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Canadians buying more HDTV sets despite lack of knowledge and content
2/25/2005

 
Articles in related categories
HDTV/digital television
TORONTO - Ignorance is bliss when it comes to HDTV sets according to a recent survey commissioned by LG Electronics of Canada and conducted by Decima Research, Canadians are purchasing HDTV sets at a faster pace than those in the U.S., although many lack the necessary knowledge and HDTV content to optimize the viewing experience.

The survey found that recognition of HDTV technology is increasing rapidly, with approximately two-thirds of Canadians (63 per cent) stating that they know about HDTV. Twenty-one per cent of those individuals reported that they've already purchased an HDTV-ready TV; while the remaining 80 per cent have at least some interest in buying one in the future.

Overall, 16 per cent of the survey respondents said they already have an HDTV-ready set in their home. By comparison, Forrester Research estimates there will be 12 million HDTV-ready TVs in the U.S. by the end of 2005, translating to approximately 10 per cent of American homes.

"The results of this survey confirm the growing popularity of high-definition television in Canada," said Ross Snow, director of sales and marketing, LG Electronics Canada. "Considering that satellite television entered the market with a full schedule of programming and had only achieved adoption rates of 15 per cent by 2001, you begin to get a real appreciation for the gains made by HDTV in just a few short years."

However, Snow adds that awareness and popularity doesn't mean that customers fully realize the benefits of the technology. "Customers automatically assume that once they buy an HDTV-ready TV, they can sit back with the popcorn and enjoy the ride," Snow added. "But there's far more to HDTV than the beautiful sets consumers set up in their living rooms."

Few TV programs in Canada are broadcast in HD, and viewers must purchase or rent a set-top box capable of receiving HDTV, and subscribe to HD service with their local cable or satellite operator to enjoy the full experience. Many cable and satellite providers are relying on U.S. networks for HD broadcasts, LG notes, with CTV, CITY-TV, and Global being the only Canadian networks currently broadcasting HDTV channels nationally. However, the full complement of affiliates is not available in high-definition. For example, in Quebec, LG states that Videotron broadcasts in high-definition only to Montreal, Hull, Chicoutimi, and Riviere de Loup, with no French networks or programming available. Specialty channels, including CTV-owned TSN and Discovery Channel and Rogers Sportsnet, as well as local channels such as Craig Media's Toronto One, and Rogers Media's OMNI 1 and OMNI 2, have also entered the marketplace.

"Manufacturers, retailers, programmers, cable operators and broadcasters must make a more concerted effort at educating Canadian consumers about HDTV," noted Steve Preiner, director, LG Electronics Canada. "It is obvious from both our survey and from customer feedback that Canadians want HDTV. We are at a stage right now where the demand for programming is outstripping supply - a rarity in our business."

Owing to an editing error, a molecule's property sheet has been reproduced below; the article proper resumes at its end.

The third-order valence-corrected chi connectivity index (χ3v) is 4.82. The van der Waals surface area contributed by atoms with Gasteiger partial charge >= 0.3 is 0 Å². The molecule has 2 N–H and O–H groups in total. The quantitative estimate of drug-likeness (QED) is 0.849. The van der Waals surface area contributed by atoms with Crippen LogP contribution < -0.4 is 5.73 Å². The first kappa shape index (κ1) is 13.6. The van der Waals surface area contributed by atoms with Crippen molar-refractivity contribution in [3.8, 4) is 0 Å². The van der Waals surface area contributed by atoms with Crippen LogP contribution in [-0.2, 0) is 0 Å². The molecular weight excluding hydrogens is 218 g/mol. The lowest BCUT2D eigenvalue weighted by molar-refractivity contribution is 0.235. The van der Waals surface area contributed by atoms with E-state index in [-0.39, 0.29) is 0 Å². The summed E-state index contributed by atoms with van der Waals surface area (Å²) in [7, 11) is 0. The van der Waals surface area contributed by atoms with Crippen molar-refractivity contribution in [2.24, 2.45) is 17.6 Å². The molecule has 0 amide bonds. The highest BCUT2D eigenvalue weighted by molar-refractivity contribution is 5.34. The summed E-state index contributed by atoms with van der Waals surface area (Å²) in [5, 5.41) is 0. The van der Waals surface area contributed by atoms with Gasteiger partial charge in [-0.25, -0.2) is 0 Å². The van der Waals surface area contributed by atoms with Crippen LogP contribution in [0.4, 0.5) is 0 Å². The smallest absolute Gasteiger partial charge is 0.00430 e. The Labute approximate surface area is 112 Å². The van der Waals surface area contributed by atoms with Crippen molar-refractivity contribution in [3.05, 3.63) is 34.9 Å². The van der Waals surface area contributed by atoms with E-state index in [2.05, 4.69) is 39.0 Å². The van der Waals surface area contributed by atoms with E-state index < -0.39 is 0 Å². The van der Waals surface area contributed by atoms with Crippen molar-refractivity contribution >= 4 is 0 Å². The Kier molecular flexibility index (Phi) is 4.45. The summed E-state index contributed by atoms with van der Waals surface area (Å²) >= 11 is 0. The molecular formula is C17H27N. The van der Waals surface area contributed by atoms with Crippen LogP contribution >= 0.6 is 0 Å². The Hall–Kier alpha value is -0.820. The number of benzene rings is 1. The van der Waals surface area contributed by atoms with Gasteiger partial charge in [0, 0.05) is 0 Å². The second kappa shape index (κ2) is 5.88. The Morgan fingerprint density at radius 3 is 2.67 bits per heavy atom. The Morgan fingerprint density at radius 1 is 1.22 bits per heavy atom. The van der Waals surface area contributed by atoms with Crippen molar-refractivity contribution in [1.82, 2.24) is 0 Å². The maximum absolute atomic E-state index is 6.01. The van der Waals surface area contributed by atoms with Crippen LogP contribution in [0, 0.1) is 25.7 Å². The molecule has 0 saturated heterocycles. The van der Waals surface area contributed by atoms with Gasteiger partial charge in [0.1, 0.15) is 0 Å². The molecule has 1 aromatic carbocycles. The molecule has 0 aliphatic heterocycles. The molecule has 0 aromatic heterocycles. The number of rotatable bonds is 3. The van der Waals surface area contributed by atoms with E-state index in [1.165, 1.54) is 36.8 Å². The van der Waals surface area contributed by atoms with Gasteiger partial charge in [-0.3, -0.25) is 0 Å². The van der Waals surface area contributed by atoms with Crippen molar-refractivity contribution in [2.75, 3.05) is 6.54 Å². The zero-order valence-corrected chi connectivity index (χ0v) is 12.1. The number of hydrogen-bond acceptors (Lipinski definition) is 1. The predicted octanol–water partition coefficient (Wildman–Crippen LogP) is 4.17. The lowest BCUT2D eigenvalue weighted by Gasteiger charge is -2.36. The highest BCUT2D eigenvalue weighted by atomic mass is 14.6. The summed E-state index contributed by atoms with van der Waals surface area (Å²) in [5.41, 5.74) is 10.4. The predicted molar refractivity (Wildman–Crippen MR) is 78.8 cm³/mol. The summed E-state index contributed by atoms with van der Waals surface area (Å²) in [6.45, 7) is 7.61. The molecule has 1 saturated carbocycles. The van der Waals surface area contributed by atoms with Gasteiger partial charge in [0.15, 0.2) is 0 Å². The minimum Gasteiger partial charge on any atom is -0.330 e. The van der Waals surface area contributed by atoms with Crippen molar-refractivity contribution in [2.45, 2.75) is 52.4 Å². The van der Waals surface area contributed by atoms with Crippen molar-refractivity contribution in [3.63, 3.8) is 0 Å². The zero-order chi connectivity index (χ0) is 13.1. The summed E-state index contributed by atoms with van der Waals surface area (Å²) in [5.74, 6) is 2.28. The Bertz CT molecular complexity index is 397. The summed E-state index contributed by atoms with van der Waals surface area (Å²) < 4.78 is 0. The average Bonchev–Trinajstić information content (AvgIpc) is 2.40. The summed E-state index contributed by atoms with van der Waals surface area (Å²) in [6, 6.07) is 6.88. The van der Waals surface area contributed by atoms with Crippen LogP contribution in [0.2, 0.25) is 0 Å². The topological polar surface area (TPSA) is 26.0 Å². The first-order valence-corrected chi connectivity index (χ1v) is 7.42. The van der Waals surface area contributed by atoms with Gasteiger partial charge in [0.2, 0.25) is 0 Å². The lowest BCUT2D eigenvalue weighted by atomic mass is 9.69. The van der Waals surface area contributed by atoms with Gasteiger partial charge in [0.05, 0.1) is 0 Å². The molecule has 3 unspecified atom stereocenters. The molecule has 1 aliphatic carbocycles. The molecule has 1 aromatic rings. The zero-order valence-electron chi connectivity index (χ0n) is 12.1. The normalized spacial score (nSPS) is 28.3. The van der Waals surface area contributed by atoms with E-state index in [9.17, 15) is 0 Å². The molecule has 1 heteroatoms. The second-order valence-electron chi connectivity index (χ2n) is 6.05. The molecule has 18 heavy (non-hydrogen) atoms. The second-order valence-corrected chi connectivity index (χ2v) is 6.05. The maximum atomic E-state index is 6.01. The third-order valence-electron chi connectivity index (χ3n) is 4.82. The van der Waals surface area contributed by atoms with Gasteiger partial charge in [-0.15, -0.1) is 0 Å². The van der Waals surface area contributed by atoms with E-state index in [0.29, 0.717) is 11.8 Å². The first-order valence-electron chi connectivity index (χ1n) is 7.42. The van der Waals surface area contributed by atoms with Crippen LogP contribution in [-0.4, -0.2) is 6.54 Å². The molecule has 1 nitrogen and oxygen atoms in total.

"While it is true that more networks are simulcasting their schedules on HDTV subscription channels, most of the programming offered is not in fact in HDTV," Preiner continued, "and part of the reason for that is a shortage of original Canadian HDTV programs."

Preiner feels that the CRTC, cable broadcasters, and programmers should step up and work more aggressively to keep pace with the technology advancements in global television broadcasting. "As manufacturers, there is only so much we can achieve," he said. "It is essential that an industry-wide timetable be established to ensure HDTV services keep up with the growing demand for HDTV programming."

America's television regulator, the Federal Communications Commission (FCC), has already established such a timetable, stating that 50 per cent of TV receivers in the 25-to 36'' screen size must include a digital tuner, capable of receiving HDTV signals, by July 1, 2006. The CRTC, meanwhile, is encouraging transitional digital television broadcasters to ensure that two-thirds of their schedule is available in high-definition format by December 31, 2007. LG opines that the Canadian television industry risks getting left behind if the CRTC, cable providers and broadcasters do not introduce hard and fast deadlines for HDTV adoption.

"We must all work together to create a made-in-Canada solution that will make HDTV and quality HDTV programming available from coast-to-coast, in both official languages," Preiner concluded. "Canadian consumers are demanding this technology, and are voting for the future with their dollars. It's time industry and government provide the tools HDTV enthusiasts need to enjoy the spectacular sights and sounds available through today's technology."

The survey was conducted via telephone between February 10 and 13 through the Decima teleVox, a national omnibus telephone survey conducted weekly by the firm. Results were based on a sample of 1,018 adult Canadians, who were asking about the opinions, awareness, and interests of HTV, linkage to viewing habits on sporting events, and the relationship between them.


 
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